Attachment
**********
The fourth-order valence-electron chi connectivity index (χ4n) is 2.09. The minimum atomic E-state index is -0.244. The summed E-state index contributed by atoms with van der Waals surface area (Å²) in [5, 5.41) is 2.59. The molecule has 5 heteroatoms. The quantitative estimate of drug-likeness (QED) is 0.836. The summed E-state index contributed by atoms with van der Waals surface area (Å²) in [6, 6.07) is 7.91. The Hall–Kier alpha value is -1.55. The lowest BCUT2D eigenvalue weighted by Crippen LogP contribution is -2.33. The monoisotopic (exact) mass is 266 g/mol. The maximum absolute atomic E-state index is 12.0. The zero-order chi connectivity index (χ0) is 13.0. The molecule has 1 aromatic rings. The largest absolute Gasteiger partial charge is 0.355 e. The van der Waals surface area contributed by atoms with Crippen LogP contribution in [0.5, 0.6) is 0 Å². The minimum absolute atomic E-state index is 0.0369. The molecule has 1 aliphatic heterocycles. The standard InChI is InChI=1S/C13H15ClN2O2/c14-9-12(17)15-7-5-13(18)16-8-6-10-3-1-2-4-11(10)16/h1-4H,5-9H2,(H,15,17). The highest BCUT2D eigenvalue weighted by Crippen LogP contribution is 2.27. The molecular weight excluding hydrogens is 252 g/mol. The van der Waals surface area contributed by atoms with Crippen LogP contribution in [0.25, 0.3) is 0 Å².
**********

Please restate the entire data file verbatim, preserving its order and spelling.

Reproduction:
The fourth-order valence-electron chi connectivity index (χ4n) is 2.09. The minimum atomic E-state index is -0.244. The summed E-state index contributed by atoms with van der Waals surface area (Å²) in [5, 5.41) is 2.59. The molecule has 5 heteroatoms. The quantitative estimate of drug-likeness (QED) is 0.836. The summed E-state index contributed by atoms with van der Waals surface area (Å²) in [6, 6.07) is 7.91. The Hall–Kier alpha value is -1.55. The lowest BCUT2D eigenvalue weighted by Crippen LogP contribution is -2.33. The monoisotopic (exact) mass is 266 g/mol. The maximum absolute atomic E-state index is 12.0. The zero-order chi connectivity index (χ0) is 13.0. The molecule has 1 aromatic rings. The largest absolute Gasteiger partial charge is 0.355 e. The van der Waals surface area contributed by atoms with Crippen LogP contribution in [0.5, 0.6) is 0 Å². The minimum absolute atomic E-state index is 0.0369. The molecule has 1 aliphatic heterocycles. The standard InChI is InChI=1S/C13H15ClN2O2/c14-9-12(17)15-7-5-13(18)16-8-6-10-3-1-2-4-11(10)16/h1-4H,5-9H2,(H,15,17). The highest BCUT2D eigenvalue weighted by Crippen LogP contribution is 2.27. The molecular weight excluding hydrogens is 252 g/mol. The van der Waals surface area contributed by atoms with Crippen LogP contribution in [0.25, 0.3) is 0 Å².